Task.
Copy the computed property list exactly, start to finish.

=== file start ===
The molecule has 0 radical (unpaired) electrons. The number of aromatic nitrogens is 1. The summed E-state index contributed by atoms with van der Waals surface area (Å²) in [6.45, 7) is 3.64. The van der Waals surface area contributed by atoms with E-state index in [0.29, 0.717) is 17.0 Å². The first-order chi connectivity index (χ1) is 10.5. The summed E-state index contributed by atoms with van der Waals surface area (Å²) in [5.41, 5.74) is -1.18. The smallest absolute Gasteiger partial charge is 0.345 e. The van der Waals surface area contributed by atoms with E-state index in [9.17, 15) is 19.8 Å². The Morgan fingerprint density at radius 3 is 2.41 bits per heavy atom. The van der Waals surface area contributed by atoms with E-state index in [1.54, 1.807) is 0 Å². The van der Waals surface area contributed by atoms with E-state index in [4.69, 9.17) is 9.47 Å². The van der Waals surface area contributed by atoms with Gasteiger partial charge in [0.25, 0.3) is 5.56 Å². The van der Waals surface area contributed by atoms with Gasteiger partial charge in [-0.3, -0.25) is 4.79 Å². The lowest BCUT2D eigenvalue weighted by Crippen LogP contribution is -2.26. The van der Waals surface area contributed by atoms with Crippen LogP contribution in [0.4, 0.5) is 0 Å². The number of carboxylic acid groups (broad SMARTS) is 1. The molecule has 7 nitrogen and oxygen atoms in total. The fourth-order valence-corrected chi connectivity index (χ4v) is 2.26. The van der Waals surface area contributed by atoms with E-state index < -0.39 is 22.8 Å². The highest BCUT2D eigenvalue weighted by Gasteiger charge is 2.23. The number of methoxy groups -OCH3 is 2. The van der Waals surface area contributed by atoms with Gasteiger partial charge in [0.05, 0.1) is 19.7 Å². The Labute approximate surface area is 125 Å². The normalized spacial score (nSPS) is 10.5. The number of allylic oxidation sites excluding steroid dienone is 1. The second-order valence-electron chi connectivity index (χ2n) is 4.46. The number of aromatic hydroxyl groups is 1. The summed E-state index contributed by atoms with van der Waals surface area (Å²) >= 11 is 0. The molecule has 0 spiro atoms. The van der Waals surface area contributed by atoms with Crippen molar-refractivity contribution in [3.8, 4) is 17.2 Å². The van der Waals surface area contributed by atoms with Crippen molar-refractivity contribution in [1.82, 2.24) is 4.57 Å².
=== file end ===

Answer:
The molecule has 0 radical (unpaired) electrons. The number of aromatic nitrogens is 1. The summed E-state index contributed by atoms with van der Waals surface area (Å²) in [6.45, 7) is 3.64. The van der Waals surface area contributed by atoms with E-state index in [0.29, 0.717) is 17.0 Å². The first-order chi connectivity index (χ1) is 10.5. The summed E-state index contributed by atoms with van der Waals surface area (Å²) in [5.41, 5.74) is -1.18. The smallest absolute Gasteiger partial charge is 0.345 e. The van der Waals surface area contributed by atoms with E-state index in [9.17, 15) is 19.8 Å². The Morgan fingerprint density at radius 3 is 2.41 bits per heavy atom. The van der Waals surface area contributed by atoms with E-state index in [1.54, 1.807) is 0 Å². The van der Waals surface area contributed by atoms with E-state index in [4.69, 9.17) is 9.47 Å². The van der Waals surface area contributed by atoms with Gasteiger partial charge in [0.25, 0.3) is 5.56 Å². The van der Waals surface area contributed by atoms with Gasteiger partial charge in [-0.3, -0.25) is 4.79 Å². The lowest BCUT2D eigenvalue weighted by Crippen LogP contribution is -2.26. The van der Waals surface area contributed by atoms with Crippen LogP contribution in [0.4, 0.5) is 0 Å². The number of carboxylic acid groups (broad SMARTS) is 1. The molecule has 7 nitrogen and oxygen atoms in total. The fourth-order valence-corrected chi connectivity index (χ4v) is 2.26. The van der Waals surface area contributed by atoms with E-state index < -0.39 is 22.8 Å². The highest BCUT2D eigenvalue weighted by Gasteiger charge is 2.23. The number of methoxy groups -OCH3 is 2. The van der Waals surface area contributed by atoms with Gasteiger partial charge in [0.05, 0.1) is 19.7 Å². The Labute approximate surface area is 125 Å². The normalized spacial score (nSPS) is 10.5. The number of allylic oxidation sites excluding steroid dienone is 1. The second-order valence-electron chi connectivity index (χ2n) is 4.46. The number of aromatic hydroxyl groups is 1. The summed E-state index contributed by atoms with van der Waals surface area (Å²) >= 11 is 0. The molecule has 0 spiro atoms. The van der Waals surface area contributed by atoms with Crippen molar-refractivity contribution in [3.8, 4) is 17.2 Å². The van der Waals surface area contributed by atoms with Crippen molar-refractivity contribution in [1.82, 2.24) is 4.57 Å².